Cable Ownership Limits: This Is The Jonathan Adelstein I know

OK, first, as our Great Hero and the real Favorite Son of South Carolina, Stephen Colbert would say: Martin as a true set of huevos grande. On Tuesday, when it looked like he was going down in flames, I opined that Martin wouldn’t risk touching cable again with a ten foot pole and wondered whether he would be relegated to the status of a “lame duck” Chairman. Boy was I wrong. Not only did fight his way back from a total loss to a partial win against the massed might of the cable lobby, but he has emerged determined to go on for another round in bringing cable market power to heel, and this time with no distractions about a la carte.

This time, it’s a vote on the proposed cable ownership limit. Under Martin’s proposal, a cable company may control no more than 30% of the total number of cable, satellite, or other “multichannel video programming distributor” (MVPD) subscribers. As usual, we in the media reform/diversity community have been pushing this for years and, as usual, the cable industry insists it is totally unnecessary, ilegal, fattening, and will mean that the terrorsts win.

So I take a moment to appluad Kevin Martin for his continued courage and willingness to do the right thing on cable, even while making a huge mistake on broadcast ownership. But perhaps more importantly, Jonathan Adelstein has jumped on this puppy and run with it. After the bitter disappointment of this past week’s cable vote, it is a much needed shot in the arm to see Adelstein back in his usual form as a defender of diversity and an opponent of market power. Not to take anything away from Michael Copps, mind, who as usual has a track record of opposing consolidation in cable and has worked with Martin on a host of issues limiting cable market power. I’m just saying that seeing Adelstein act decisively on this one restores my faith that while we may have disagreed on 70/70 (and as usual when these things happen, I’m the one whose right), it was an honest disagreement and not something more nefarious. So while I remain disappointed, I am no longer dismaly disillusioned or dismayed.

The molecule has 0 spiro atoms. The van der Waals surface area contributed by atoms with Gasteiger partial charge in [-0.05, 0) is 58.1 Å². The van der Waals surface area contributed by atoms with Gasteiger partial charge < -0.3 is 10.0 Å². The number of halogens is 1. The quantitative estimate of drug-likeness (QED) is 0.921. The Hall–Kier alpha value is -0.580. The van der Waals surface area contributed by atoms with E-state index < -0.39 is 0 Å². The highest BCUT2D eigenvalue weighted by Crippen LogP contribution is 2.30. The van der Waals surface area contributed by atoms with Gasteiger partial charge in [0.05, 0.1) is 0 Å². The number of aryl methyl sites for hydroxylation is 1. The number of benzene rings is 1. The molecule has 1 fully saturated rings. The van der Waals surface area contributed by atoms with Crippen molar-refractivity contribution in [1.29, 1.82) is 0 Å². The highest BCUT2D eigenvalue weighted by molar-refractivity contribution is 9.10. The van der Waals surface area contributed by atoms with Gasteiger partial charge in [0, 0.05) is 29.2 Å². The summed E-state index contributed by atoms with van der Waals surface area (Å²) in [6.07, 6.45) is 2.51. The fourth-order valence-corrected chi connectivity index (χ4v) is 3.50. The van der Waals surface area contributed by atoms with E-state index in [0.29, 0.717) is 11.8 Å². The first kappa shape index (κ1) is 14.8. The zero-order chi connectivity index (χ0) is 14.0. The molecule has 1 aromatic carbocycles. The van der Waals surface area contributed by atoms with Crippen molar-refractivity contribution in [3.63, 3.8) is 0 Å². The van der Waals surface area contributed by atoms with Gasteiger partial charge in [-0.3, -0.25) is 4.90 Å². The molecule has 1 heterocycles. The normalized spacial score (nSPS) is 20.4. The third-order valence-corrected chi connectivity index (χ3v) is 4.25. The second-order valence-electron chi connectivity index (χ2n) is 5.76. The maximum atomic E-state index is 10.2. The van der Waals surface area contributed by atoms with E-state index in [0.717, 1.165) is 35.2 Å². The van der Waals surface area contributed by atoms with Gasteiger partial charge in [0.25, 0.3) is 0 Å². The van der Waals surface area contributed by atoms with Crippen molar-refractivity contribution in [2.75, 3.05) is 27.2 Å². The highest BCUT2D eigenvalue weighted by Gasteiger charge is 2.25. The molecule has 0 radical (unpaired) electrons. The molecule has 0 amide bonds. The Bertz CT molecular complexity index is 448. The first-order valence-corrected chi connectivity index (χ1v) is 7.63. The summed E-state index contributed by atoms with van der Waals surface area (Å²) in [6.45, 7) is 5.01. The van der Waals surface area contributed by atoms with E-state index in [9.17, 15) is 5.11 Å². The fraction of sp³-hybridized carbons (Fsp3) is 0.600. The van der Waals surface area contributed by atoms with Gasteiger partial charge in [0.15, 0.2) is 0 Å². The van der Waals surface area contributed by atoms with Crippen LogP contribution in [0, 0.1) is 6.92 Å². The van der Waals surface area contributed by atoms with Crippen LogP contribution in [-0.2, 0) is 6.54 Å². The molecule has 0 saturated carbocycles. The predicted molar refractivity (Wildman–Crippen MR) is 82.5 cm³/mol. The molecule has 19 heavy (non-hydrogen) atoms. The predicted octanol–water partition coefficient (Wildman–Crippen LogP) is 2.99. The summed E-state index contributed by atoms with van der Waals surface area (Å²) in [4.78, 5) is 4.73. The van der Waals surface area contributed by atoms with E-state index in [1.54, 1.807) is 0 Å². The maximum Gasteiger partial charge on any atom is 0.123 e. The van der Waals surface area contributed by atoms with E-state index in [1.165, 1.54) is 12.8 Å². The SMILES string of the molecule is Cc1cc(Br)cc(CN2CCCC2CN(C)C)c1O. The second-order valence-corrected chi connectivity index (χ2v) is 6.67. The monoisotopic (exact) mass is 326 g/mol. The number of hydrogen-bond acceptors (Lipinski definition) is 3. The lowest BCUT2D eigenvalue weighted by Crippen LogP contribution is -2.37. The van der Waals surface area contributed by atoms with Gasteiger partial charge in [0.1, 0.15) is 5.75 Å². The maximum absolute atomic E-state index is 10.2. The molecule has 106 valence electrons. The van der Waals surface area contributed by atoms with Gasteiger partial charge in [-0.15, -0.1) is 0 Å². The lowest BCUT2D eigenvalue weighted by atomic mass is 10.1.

More below . . . .

On Wednesday, Martin indicated indicated he would put the 30% cable ownership limit on the agenda for his December 18 meeting. And, perhaps much more importantly, the article reports that Adelstein has already voted in favor of the item! (For those confused by this, the item has been on circulation for more than 6 months. Commissioners may vote an item at any time, request that the Chairman make editorial changes, or may decline to vote. If the Chairman places an item on the meeting agenda, however, the Commissioners must vote on the item. If all five Commissioners vote the item before the meeting, and the item passes, it is adopted “on circulation” and removed from the meeting agenda.)

So Adelstein and Copps have already voted for the item, giving Martin a majority if he decides to keep the item on the agenda until the meeting.

As always, Michael Copps deserves kudos for vigorously opposing media consolidation at every opportunity. But the real good news is Jonathan Adelstein’s immediate vote in favor of the Order. No hesitation, no holding out for consultations with the cable guys. A straightforward case of limiting cable market power and Adelstein did not hesitate to vote it. It helps restore my faith that Adelstein’s decisions on Tuesday had more to do with being pissed off at Martin over Martin’s hardball negotiating tactics (or, as Adelstein preferred to call them, “cooking the books”).